Susan Smith has worked as an editor and writer in the technology industry for over 16 years. As an editor she has been responsible for the launch of a number of technology trade publications, both in print and online. Currently, Susan is the Editor of GISCafe and AECCafe, as well as those sites’ … More »
Bentley’s Be Inspired Awards Finalists Offer Real-World Solutions and Fantasy Flight in the BIM Advancements in Construction Category
October 8th, 2017 by Susan Smith
Each year Bentley Systems holds its thought-leadership event known as The Year in Infrastructure Conference, and this year, for the first time, it will be held in Asia at the Marina Bay Sands in Singapore. The event highlights the company’s prestigious Be Inspired Awards, where finalists in 17 categories present their most innovative projects of the past year, and describe how, using Bentley applications, they were able to solve real-world challenges. The winners will be announced at a special ceremony and gala on Oct. 12.
While I’m looking forward to hearing about all the finalists in all categories, here we will look at the Be Inspired Awards finalists in the BIM Advancements in Construction category.
JMC2 – Heaven Sent – Simi Valley, California, United States
What does a daredevil skydiver have to do with Bentley software and construction?
Luke Aikins leapt from a plane at 25,000 feet without a parachute or wingsuit, and reached terminal velocity of 120 miles per hour before dropping safely into a 10,000-square-foot net outside Simi Valley, California, setting a Guinness World Record. Sponsored by Stride gum, this USD 8 million stunt, dubbed “Heaven Sent,” tested the mettle of Bentley software for JMC2 Civil Engineering + Surveying who conceptualized the fall, designed the lifesaving “trap,” and oversaw construction.
While an unusual use of Bentley applications, JMC2 managed the various stages of the fall and building of the trap, using “optioneering” to produce various schemes for plans for a trap comprised of nets, air pistons, cables, cranes, and guidance lights. Regulatory restrictions were managed using PowerCivil and MicroStation for 3D modeling, site layout, schematics, and detailed drawings. With creative application of these resources, JMC2 managed to save the sponsor nearly USD 1 million in design and construction costs.
Wouldn’t it have been great if Evel Knievel had such a support team?
Project Playbook: MicroStation, PowerCivil
Leighton Asia – Hong Kong Boundary Crossing Facilities, Hong Kong-Zhuhai-Macao Bridge – (Hong Kong)
This challenging project involves the construction of a 50-kilometer bridge to link Hong Kong, Zhuhai and Macao, contracted by the Highways Department, Government of Hong Kong Special Administrative Region. This bridge will allow vehicles to enter and leave Hong Kong through boundary crossing facilities on a 130-hectare reclaimed island, by also crossing a series of bridges and tunnels. Leighton Asia is charged with designing and building this ambitious USD 4.6 billion project, which includes a 40,000-square-meter passenger clearance building and associated works.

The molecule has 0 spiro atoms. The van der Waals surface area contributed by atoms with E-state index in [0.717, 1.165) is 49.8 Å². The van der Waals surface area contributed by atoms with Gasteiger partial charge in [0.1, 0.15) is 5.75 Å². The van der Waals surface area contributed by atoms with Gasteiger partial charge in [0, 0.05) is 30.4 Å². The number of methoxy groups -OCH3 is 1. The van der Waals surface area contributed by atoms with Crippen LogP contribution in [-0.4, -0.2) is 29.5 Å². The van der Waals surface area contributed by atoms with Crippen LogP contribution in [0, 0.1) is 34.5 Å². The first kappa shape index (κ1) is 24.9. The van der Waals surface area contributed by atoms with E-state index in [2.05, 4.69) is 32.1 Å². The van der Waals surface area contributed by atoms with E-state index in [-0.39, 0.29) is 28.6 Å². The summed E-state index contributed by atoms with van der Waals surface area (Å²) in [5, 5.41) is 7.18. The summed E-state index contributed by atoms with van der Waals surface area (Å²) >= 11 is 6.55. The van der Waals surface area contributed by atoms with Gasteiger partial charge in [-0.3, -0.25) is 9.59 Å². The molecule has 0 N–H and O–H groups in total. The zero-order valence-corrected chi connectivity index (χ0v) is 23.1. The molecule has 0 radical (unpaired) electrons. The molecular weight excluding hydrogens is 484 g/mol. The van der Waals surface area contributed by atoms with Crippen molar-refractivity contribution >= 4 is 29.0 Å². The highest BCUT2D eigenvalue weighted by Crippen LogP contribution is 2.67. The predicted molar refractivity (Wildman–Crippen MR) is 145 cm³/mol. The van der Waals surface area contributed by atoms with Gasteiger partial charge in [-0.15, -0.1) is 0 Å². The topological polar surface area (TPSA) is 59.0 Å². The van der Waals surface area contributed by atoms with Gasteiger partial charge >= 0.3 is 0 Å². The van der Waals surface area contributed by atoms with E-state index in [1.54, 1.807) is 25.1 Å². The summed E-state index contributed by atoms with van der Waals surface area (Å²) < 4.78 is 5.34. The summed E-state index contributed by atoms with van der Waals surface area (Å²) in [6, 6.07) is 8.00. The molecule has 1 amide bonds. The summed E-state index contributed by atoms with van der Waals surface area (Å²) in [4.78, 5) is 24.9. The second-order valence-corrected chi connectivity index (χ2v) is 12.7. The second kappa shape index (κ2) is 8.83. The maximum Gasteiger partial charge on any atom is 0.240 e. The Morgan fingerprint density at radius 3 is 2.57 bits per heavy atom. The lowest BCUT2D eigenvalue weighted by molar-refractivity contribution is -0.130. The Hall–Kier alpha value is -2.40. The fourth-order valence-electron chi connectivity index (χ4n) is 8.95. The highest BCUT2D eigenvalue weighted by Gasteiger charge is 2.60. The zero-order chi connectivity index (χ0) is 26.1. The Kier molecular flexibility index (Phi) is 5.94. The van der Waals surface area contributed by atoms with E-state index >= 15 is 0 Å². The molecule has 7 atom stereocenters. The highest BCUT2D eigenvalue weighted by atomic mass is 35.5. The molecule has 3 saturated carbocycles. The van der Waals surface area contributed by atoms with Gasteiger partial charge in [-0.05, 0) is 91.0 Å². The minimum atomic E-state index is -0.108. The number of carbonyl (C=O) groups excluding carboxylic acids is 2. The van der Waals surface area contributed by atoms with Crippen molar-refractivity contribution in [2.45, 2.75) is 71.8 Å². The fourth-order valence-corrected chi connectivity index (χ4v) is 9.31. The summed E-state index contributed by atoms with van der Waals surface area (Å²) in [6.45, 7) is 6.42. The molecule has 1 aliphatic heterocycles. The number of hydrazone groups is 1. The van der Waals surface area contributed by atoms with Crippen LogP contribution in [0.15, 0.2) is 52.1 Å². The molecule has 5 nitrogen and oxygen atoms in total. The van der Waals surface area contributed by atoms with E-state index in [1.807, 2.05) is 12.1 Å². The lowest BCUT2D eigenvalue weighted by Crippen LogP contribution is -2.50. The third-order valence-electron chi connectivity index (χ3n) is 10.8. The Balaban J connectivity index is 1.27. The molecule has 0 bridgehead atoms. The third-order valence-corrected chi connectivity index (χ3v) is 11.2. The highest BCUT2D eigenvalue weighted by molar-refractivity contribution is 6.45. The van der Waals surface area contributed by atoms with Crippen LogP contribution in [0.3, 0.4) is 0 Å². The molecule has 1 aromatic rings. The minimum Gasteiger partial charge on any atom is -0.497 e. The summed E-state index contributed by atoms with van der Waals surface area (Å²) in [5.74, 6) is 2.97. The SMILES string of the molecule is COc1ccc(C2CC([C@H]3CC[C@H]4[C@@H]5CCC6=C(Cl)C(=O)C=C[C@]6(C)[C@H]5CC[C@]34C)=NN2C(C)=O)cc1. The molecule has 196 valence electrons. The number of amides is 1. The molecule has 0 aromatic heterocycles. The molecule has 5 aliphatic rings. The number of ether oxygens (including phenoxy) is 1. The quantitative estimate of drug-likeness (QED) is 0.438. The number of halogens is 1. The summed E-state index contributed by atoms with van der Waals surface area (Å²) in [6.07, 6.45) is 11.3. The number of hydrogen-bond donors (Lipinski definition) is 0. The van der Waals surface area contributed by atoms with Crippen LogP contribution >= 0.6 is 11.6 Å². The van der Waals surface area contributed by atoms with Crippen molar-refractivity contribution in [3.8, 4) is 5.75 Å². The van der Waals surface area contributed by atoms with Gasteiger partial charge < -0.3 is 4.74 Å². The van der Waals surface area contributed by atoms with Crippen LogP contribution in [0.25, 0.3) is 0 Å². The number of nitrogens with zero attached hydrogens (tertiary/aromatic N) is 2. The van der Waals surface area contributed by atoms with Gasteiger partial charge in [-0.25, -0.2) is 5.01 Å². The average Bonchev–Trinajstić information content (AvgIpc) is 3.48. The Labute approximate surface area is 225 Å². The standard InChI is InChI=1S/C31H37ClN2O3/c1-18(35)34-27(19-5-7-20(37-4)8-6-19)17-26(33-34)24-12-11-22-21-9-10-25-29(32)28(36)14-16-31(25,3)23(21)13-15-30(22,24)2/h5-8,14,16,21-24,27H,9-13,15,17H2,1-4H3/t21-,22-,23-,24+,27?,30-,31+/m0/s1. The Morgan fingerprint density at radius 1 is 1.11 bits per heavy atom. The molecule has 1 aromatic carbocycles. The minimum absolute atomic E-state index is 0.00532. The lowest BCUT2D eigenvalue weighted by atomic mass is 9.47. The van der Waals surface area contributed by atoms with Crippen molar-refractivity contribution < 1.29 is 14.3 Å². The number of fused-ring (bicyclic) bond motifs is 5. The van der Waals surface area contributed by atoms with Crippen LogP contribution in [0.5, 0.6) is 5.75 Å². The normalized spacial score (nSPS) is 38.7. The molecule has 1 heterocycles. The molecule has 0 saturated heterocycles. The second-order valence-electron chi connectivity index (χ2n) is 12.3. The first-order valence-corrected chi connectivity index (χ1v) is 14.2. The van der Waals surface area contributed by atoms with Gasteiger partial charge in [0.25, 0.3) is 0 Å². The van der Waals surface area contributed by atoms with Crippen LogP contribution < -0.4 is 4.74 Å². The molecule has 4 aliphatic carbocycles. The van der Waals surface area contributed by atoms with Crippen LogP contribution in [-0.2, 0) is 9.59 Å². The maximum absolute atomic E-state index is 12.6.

Bentley’s BIM methodology was used as the common platform for identifying and correcting construction problems, and helped the project team solve clashes before construction, which resulted in a 12 percent savings of the construction budget. Moreover, using the technology to compare 3D design models to point cloud models to avoid onsite errors saved the project team 15 percent of the survey budget.
Project Playbook: AECOsim Building Designer, Bentley LumenRT, ContextCapture, Bentley Descartes, MicroStation, Bentley Navigator, OpenRoads, ProjectWise
China Construction Sixth Engineering Division, Tianjin University of Technology, Tianjin Tianhe-Cloud Building Engineering Technology Co., Ltd – Sanya New Airport Reclamation Project – Sanya, Hainan, China
Simulation is taking on a greater role in more ambitious construction projects these days. One example is this new USD 5 billion airport project in Sanya, Hainan, China. The project is being built on an artificial island created by reclaiming land from Hongtang Bay. Developed by an HNA Group Co., Ltd. subsidiary, and spanning 28-square-kilometers, the project includes an airport operation zone, international trade zone, and support services zone. The entire project employed point cloud data acquired from simple photographs taken by a camera mounted on unmanned aerial vehicles. From that data, a high-resolution, real-time reality mesh was created in ContextCapture to track the construction process.
A wide portfolio of Bentley products was used for this undertaking, including managing 3D information models using ProjectWise, and SACS and MOSES for those areas specific to the artificial island and maritime conditions.
Project Playbook: AssetWise, AXSYS, Bentley Descartes, Bentley LumenRT, ContextCapture, MicroStation, MOSES, OpenBridge, OpenRoads, ProjectWise, SACS
Clearly the projects present some exciting challenges to the teams. I look forward to seeing how they managed juggling different software solutions and applications, and how they solved some of the most seemingly unsolvable problems in the industry.
Categories: 2D, 3D, AEC, AECCafe, architecture, Bentley Systems, BIM, building information modeling, civil information modeling, construction, engineering, field, field solutions, file sharing, generative design, lidar, simulation, site planning, terrain, traffic simulation, visualization, Year in Infrastructure 2017, YII 2017, YII2017